The Merrick Gables Homeowners Association’s federal lawsuit against NextG Networks, a wireless and technology company, and the Town of Hempstead, was recently dismissed.  The association challenged the company’s installation of DAS (digital antenna system) equipment on existing utility poles in the public right of way under an agreement with the Town of Hempstead.  The association claimed the network had caused property values to drop due to the perceived health risks of radio frequency (RF) emissions associated with the DAS equipment. The suit also alleged that the DAS installations amounted to a "nuisance" and an unconstitutional "taking" of their property and that Hempstead was negligent in allowing the deployment.  In defending itself, NextG Networks argued that there existed an overriding public policy promoting the deployment of broadband, competitive wireless networks such as NextG’s DAS networks, which enabled wireless carriers to add greater coverage and capacity to their networks.  On motion, the federal court dismissed the entire lawsuit and held that federal law "clearly prohibits" towns from regulating the installation of wireless facilities based on perceptions of health risks associated with RF emissions. The court also rejected claims that the Town was negligent in allowing the installations on utility poles in the public way.  Also at issue was a special promise and/or agreement between Hempstead and the association, made in 2000, whereby Hempstead promised to impose a moratorium on wireless installations.  The court explained that the United States Telecommunications Act (the "Act") prohibited the Town from adopting such a moratorium on the installation of wireless facilities in the first place.  Lastly, the court ruled that this equipment could not be a "nuisance" in light of the Act which reflected congressional intent to promote and facilitate the deployment and improvement of wireless networks and technology.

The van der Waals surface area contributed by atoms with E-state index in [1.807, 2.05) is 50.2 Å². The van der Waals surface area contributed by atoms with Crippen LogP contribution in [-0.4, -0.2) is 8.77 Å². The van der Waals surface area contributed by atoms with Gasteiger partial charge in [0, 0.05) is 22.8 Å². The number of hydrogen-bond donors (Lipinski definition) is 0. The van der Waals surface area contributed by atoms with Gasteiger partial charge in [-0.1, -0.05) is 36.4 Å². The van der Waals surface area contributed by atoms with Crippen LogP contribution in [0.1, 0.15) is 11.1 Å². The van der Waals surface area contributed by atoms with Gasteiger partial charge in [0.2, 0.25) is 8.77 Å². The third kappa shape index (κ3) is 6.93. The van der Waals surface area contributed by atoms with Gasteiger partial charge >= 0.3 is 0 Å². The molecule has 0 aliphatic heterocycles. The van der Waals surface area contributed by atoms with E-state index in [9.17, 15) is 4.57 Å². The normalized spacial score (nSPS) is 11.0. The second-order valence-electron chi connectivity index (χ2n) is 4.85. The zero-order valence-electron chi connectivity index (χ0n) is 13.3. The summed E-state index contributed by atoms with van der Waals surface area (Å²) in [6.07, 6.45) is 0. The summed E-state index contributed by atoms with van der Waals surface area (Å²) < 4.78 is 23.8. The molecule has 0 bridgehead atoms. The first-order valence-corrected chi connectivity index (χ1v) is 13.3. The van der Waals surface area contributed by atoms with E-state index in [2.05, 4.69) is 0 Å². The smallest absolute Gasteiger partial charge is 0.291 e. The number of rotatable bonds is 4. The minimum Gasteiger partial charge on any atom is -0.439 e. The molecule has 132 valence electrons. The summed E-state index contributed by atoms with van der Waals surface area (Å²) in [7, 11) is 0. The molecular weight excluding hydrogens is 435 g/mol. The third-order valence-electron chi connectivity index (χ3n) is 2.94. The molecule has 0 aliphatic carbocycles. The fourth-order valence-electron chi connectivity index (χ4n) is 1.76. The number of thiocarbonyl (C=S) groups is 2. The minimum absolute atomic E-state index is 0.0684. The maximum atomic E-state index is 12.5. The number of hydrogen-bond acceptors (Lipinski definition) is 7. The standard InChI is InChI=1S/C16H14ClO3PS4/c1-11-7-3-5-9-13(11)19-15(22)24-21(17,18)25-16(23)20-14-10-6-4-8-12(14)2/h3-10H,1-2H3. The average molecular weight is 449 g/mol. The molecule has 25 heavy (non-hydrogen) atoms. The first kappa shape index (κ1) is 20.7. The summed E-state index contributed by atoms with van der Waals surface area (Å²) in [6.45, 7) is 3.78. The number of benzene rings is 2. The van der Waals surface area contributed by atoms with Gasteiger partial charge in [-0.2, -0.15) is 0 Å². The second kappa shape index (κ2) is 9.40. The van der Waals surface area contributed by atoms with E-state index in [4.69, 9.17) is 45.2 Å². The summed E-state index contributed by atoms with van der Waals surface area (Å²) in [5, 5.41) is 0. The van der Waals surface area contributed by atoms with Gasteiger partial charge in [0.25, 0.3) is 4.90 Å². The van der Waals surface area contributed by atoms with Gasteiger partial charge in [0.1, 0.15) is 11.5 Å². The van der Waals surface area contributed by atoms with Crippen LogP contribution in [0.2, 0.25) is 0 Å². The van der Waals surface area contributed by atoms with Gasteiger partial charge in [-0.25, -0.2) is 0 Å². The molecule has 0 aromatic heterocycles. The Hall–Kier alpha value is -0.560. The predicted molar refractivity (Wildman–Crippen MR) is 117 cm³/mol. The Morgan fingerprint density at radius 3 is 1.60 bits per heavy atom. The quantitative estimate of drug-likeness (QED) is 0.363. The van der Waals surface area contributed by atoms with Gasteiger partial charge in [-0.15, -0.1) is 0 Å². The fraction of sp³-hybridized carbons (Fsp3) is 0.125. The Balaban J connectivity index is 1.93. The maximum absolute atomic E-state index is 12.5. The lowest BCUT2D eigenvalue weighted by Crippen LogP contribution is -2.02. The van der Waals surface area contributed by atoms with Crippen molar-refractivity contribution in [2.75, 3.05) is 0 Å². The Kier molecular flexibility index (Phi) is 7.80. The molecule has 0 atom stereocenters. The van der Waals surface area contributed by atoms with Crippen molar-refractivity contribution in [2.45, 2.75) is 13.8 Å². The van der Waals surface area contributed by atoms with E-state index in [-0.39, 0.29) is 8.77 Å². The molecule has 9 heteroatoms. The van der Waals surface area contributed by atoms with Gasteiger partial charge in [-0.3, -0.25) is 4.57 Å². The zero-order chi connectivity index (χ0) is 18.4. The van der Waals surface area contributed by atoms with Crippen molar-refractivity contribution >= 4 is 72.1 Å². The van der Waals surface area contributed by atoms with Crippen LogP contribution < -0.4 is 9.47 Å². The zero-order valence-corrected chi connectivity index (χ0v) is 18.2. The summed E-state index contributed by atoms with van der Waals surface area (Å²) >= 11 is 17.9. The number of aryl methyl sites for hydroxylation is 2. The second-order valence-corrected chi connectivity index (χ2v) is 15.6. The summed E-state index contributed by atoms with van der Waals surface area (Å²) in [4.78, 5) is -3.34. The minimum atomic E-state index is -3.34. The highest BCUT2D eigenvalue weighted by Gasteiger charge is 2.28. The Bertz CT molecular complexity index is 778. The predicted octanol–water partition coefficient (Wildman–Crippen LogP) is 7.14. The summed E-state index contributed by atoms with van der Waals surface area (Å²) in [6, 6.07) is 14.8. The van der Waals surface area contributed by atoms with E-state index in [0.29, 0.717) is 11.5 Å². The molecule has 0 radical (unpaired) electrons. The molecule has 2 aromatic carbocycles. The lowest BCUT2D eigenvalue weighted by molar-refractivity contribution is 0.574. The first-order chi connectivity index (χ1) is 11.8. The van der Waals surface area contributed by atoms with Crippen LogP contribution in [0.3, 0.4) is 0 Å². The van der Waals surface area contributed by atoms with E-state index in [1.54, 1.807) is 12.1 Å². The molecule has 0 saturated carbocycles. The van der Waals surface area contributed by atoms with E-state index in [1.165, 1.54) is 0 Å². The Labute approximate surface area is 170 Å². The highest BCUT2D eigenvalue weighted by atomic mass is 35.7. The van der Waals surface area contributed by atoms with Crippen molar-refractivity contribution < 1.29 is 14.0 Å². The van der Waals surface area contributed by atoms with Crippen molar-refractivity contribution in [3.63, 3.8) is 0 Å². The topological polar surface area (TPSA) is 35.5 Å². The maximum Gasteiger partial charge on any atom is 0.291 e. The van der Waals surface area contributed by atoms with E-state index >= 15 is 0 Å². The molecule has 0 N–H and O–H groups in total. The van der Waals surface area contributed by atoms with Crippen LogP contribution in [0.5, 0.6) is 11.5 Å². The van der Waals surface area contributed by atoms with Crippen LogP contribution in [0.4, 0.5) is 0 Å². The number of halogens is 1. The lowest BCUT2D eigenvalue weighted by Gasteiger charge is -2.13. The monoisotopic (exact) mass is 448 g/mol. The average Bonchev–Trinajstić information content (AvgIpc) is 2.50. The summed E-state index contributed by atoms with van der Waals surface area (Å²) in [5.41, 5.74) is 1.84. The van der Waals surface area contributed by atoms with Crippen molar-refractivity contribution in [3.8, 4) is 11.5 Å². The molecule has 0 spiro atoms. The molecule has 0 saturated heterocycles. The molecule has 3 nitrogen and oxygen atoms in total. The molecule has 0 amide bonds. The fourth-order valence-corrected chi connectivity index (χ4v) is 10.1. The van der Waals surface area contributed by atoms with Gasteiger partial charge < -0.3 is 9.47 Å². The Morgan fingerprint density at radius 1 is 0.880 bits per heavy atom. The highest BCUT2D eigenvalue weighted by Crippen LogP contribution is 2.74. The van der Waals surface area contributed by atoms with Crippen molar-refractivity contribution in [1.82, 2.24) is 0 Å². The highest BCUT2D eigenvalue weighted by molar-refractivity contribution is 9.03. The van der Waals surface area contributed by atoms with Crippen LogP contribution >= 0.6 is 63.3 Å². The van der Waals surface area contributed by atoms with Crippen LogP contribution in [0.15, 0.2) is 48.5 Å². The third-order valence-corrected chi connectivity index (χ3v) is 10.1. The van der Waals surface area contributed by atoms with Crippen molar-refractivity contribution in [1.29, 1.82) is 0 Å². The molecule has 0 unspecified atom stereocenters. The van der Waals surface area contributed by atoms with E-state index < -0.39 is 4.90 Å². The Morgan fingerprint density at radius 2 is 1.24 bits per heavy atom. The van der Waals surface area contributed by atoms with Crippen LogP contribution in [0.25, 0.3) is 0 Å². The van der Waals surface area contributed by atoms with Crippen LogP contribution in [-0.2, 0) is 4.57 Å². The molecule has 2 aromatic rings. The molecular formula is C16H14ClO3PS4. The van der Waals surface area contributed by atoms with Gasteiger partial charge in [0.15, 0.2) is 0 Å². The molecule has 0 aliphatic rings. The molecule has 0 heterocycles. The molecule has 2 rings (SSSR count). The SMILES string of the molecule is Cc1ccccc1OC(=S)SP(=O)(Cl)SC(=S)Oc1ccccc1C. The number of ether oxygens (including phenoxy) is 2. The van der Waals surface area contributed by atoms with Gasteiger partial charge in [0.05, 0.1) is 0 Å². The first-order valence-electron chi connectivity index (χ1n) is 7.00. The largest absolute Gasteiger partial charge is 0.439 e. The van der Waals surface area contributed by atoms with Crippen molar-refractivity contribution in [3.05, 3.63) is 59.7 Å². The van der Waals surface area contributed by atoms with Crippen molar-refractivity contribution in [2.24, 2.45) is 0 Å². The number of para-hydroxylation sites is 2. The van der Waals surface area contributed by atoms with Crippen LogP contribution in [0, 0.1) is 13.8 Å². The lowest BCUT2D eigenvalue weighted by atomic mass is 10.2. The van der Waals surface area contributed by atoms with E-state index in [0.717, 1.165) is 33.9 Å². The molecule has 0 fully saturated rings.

Associations need to consider federal law when dealing with issues that have been regulated by the federal government, such as telecommunications, fair housing, bankruptcy and mortgages.  The outcome of the association’s suit is evidence of the questionable value of agreements made with municipalities to protect community values, in lieu of direct action by those communities themselves.